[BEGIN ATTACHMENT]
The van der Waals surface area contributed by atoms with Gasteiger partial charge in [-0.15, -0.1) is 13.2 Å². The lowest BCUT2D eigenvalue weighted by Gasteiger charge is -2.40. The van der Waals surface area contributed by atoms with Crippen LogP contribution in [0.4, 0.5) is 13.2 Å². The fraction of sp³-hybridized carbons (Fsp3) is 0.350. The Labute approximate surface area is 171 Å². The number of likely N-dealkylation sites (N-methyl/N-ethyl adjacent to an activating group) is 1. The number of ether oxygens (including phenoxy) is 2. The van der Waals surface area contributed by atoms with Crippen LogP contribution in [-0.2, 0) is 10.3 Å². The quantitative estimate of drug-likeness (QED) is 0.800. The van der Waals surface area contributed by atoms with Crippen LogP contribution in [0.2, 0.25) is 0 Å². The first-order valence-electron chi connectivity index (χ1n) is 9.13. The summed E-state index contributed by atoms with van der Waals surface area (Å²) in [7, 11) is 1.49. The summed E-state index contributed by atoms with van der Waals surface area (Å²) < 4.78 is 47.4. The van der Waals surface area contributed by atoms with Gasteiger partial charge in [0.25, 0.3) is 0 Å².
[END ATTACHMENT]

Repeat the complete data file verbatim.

The van der Waals surface area contributed by atoms with Gasteiger partial charge in [-0.15, -0.1) is 13.2 Å². The lowest BCUT2D eigenvalue weighted by Gasteiger charge is -2.40. The van der Waals surface area contributed by atoms with Crippen LogP contribution in [0.4, 0.5) is 13.2 Å². The fraction of sp³-hybridized carbons (Fsp3) is 0.350. The Labute approximate surface area is 171 Å². The number of likely N-dealkylation sites (N-methyl/N-ethyl adjacent to an activating group) is 1. The number of ether oxygens (including phenoxy) is 2. The van der Waals surface area contributed by atoms with Crippen LogP contribution in [-0.2, 0) is 10.3 Å². The quantitative estimate of drug-likeness (QED) is 0.800. The van der Waals surface area contributed by atoms with Crippen LogP contribution in [0.2, 0.25) is 0 Å². The first-order valence-electron chi connectivity index (χ1n) is 9.13. The summed E-state index contributed by atoms with van der Waals surface area (Å²) in [7, 11) is 1.49. The summed E-state index contributed by atoms with van der Waals surface area (Å²) < 4.78 is 47.4. The van der Waals surface area contributed by atoms with Gasteiger partial charge in [0.25, 0.3) is 0 Å².